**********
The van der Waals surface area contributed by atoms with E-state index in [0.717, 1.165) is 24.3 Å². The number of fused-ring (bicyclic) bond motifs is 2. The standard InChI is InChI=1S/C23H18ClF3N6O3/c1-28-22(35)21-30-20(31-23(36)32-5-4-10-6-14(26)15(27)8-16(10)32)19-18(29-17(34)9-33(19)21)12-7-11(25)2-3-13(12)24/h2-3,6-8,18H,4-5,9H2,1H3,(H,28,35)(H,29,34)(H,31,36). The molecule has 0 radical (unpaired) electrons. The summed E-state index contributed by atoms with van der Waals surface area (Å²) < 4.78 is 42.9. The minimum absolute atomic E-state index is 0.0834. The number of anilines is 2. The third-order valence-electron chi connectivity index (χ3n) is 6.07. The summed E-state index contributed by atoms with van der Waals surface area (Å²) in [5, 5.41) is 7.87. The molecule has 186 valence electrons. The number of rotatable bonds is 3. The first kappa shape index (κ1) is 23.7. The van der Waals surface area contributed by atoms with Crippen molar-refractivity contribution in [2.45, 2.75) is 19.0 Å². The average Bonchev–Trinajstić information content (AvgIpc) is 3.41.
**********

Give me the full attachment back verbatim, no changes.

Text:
The van der Waals surface area contributed by atoms with E-state index in [0.717, 1.165) is 24.3 Å². The number of fused-ring (bicyclic) bond motifs is 2. The standard InChI is InChI=1S/C23H18ClF3N6O3/c1-28-22(35)21-30-20(31-23(36)32-5-4-10-6-14(26)15(27)8-16(10)32)19-18(29-17(34)9-33(19)21)12-7-11(25)2-3-13(12)24/h2-3,6-8,18H,4-5,9H2,1H3,(H,28,35)(H,29,34)(H,31,36). The molecule has 0 radical (unpaired) electrons. The summed E-state index contributed by atoms with van der Waals surface area (Å²) < 4.78 is 42.9. The minimum absolute atomic E-state index is 0.0834. The number of anilines is 2. The third-order valence-electron chi connectivity index (χ3n) is 6.07. The summed E-state index contributed by atoms with van der Waals surface area (Å²) in [5, 5.41) is 7.87. The molecule has 186 valence electrons. The number of rotatable bonds is 3. The first kappa shape index (κ1) is 23.7. The van der Waals surface area contributed by atoms with Crippen molar-refractivity contribution in [2.45, 2.75) is 19.0 Å². The average Bonchev–Trinajstić information content (AvgIpc) is 3.41.